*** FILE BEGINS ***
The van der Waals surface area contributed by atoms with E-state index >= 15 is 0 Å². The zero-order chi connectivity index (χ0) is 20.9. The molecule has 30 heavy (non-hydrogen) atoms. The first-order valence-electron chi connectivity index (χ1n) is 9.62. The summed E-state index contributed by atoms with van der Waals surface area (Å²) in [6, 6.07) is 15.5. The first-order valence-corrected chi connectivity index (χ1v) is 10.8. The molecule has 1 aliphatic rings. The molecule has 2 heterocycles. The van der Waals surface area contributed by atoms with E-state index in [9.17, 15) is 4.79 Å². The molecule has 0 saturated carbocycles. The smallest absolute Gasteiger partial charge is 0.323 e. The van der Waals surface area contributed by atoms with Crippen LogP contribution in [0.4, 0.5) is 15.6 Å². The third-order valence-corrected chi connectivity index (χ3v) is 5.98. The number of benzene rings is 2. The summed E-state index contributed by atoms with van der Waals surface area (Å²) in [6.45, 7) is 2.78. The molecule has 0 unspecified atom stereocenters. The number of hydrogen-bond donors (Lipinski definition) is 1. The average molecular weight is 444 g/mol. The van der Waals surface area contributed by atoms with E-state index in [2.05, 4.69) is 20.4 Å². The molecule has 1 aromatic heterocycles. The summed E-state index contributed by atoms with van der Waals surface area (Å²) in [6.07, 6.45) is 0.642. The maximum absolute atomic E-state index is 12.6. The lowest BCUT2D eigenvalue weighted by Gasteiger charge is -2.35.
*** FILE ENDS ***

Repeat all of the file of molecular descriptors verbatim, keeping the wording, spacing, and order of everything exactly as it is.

The van der Waals surface area contributed by atoms with E-state index >= 15 is 0 Å². The zero-order chi connectivity index (χ0) is 20.9. The molecule has 30 heavy (non-hydrogen) atoms. The first-order valence-electron chi connectivity index (χ1n) is 9.62. The summed E-state index contributed by atoms with van der Waals surface area (Å²) in [6, 6.07) is 15.5. The first-order valence-corrected chi connectivity index (χ1v) is 10.8. The molecule has 1 aliphatic rings. The molecule has 2 heterocycles. The van der Waals surface area contributed by atoms with E-state index in [9.17, 15) is 4.79 Å². The molecule has 0 saturated carbocycles. The smallest absolute Gasteiger partial charge is 0.323 e. The van der Waals surface area contributed by atoms with Crippen LogP contribution in [0.4, 0.5) is 15.6 Å². The third-order valence-corrected chi connectivity index (χ3v) is 5.98. The number of benzene rings is 2. The summed E-state index contributed by atoms with van der Waals surface area (Å²) in [6.45, 7) is 2.78. The molecule has 0 unspecified atom stereocenters. The number of hydrogen-bond donors (Lipinski definition) is 1. The average molecular weight is 444 g/mol. The van der Waals surface area contributed by atoms with E-state index in [2.05, 4.69) is 20.4 Å². The molecule has 1 aromatic heterocycles. The summed E-state index contributed by atoms with van der Waals surface area (Å²) in [6.07, 6.45) is 0.642. The maximum absolute atomic E-state index is 12.6. The lowest BCUT2D eigenvalue weighted by Gasteiger charge is -2.35.